Why NOW is the Best Time to Invest in U.S. Real Estate (Part 1)
Every good investor knows there’s a time to buy, and a time to sell. In the United States, it’s definitely buy time.
You may have read that the real estate sector is still sluggish and reeling from the effects of the economic downturn, but the fact is that the market is moving—and the direction is up. While there might not be explosive growth, there are definitely steady gains.
This makes right now the perfect time to strike, before prices skyrocket.
In this two-part article, we’ll present the latest findings from across the country, and paint a comprehensive picture of the current rise in the United States real estate market.
Now entering recovery mode…
After years of recessionary trending, financial experts agree that the real estate sector is finally on the rebound. Retail housing prices are rising, and the distressed property market is recording positive gains.
Mike Castleman, founder and CEO of Metrostudy, recently stated that the number of new homes being built in the United States is at an all-time low. In a survey of 41 cities, his company revealed that in 2006, there were 343,000 homes for sale. Today, that number is down to just 78,000.
What does this mean for the real estate market? Demand is catching up to supply, and homes on the market are expected to move within three months.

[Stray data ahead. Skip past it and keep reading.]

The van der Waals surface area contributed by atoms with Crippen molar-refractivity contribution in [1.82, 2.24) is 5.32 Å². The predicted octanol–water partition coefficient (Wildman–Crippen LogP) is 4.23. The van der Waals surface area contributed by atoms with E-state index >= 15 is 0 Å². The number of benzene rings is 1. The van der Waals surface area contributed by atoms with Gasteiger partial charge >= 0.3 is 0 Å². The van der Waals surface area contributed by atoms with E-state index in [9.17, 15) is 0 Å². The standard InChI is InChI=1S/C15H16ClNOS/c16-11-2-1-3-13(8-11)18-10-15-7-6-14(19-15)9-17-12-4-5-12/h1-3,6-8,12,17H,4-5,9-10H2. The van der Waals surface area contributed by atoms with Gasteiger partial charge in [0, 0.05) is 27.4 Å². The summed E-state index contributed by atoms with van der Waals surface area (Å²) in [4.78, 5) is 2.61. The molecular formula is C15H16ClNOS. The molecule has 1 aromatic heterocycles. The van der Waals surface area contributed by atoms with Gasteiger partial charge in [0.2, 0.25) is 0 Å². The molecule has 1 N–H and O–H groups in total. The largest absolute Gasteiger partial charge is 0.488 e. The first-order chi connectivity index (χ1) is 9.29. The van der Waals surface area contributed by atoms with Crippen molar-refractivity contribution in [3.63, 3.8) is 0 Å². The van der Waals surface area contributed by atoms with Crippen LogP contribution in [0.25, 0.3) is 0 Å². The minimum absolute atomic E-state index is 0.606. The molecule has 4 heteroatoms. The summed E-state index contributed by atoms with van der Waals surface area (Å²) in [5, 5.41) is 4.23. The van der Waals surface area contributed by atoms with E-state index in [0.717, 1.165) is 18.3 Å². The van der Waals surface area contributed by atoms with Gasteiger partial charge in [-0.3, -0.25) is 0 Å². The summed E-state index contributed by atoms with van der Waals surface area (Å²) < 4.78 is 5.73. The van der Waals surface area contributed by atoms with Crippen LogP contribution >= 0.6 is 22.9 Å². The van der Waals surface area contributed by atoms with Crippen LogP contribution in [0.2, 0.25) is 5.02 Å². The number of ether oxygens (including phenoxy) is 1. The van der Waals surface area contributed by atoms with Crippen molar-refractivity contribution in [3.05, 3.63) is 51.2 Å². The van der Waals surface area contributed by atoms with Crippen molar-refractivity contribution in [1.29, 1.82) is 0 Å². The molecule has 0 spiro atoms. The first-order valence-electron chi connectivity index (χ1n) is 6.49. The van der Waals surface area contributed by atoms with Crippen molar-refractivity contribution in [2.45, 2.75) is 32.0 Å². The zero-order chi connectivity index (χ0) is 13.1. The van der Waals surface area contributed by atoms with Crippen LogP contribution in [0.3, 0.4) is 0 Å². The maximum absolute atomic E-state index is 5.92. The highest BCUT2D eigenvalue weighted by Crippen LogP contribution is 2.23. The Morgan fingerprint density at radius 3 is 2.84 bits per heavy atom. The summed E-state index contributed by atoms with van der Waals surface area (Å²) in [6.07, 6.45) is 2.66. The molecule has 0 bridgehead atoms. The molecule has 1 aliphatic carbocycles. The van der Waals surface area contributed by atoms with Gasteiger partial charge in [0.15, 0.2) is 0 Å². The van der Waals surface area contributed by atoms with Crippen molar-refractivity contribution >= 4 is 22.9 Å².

Other experts weighing in include Karl Case and Robert Shiller, the creators of the S&P/Case-Shiller Home Price indices. In a recent interview with Fortune magazine, Case discussed the decreasing number of newly built homes and the effect of this trend on the market, saying, “The lack of new home building is a huge help that a lot of people are ignoring. People think I’m crazy to be optimistic, but housing is looking like the little engine that could.”
More renters are becoming homeowners
With the cost of rental property increasing across the country, home ownership is looking like a far more attractive option to many Americans. Low housing costs are allowing more people to buy homes than ever before. In non-distressed regions like Texas, San Francisco, and Virginia, areas that received only minor blows during the 2008 slump, the real estate market is swinging up as mortgages become more affordable than renting.
There is no real estate bubble waiting to burst right now. In fact, the housing sector is steadying—largely due to the historic decrease in new construction, combined with a sharp drop in pricing.
The bottom line for investors
Houses are affordable again, and now is the time to buy homes in the United States.
Across the country, housing markets are poised for recovery—both those regions that pulled through the slump relatively unscathed, and those that were hardest hit. This is due to a combination of low prices and a lack of new-built homes. The key to recovery lies in generating enough demand to reduce resale inventory and pushing new homes to the forefront of the market.
Experts predict an increase in home prices for non-distressed markets, at a rate of 3 or 4 points faster than inflation rates. Smart investors who buy now can take advantage of the impending price hikes.
In part 2 of this article, we’ll discuss the recovery of distressed markets, and strategies for buying now with profit in mind.